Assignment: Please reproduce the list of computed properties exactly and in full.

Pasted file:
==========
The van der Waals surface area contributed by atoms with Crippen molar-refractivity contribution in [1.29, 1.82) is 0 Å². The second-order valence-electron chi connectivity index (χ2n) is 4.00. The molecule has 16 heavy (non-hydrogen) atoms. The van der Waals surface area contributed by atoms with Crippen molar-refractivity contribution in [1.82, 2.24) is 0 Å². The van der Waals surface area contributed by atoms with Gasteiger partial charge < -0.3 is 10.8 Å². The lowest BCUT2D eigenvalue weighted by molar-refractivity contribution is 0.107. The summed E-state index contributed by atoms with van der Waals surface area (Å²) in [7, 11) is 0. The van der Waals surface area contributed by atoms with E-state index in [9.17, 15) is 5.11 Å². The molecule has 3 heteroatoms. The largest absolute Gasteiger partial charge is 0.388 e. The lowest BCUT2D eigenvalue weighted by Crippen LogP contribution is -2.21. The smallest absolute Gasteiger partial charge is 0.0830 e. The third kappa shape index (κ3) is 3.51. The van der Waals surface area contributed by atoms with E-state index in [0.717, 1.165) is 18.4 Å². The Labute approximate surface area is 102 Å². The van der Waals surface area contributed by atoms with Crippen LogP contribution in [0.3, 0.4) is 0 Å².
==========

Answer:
The van der Waals surface area contributed by atoms with Crippen molar-refractivity contribution in [1.29, 1.82) is 0 Å². The second-order valence-electron chi connectivity index (χ2n) is 4.00. The molecule has 16 heavy (non-hydrogen) atoms. The van der Waals surface area contributed by atoms with Crippen molar-refractivity contribution in [1.82, 2.24) is 0 Å². The van der Waals surface area contributed by atoms with Gasteiger partial charge < -0.3 is 10.8 Å². The lowest BCUT2D eigenvalue weighted by molar-refractivity contribution is 0.107. The summed E-state index contributed by atoms with van der Waals surface area (Å²) in [7, 11) is 0. The van der Waals surface area contributed by atoms with E-state index in [9.17, 15) is 5.11 Å². The molecule has 3 heteroatoms. The largest absolute Gasteiger partial charge is 0.388 e. The lowest BCUT2D eigenvalue weighted by Crippen LogP contribution is -2.21. The smallest absolute Gasteiger partial charge is 0.0830 e. The third kappa shape index (κ3) is 3.51. The van der Waals surface area contributed by atoms with E-state index in [0.717, 1.165) is 18.4 Å². The Labute approximate surface area is 102 Å². The van der Waals surface area contributed by atoms with Crippen LogP contribution in [0.3, 0.4) is 0 Å².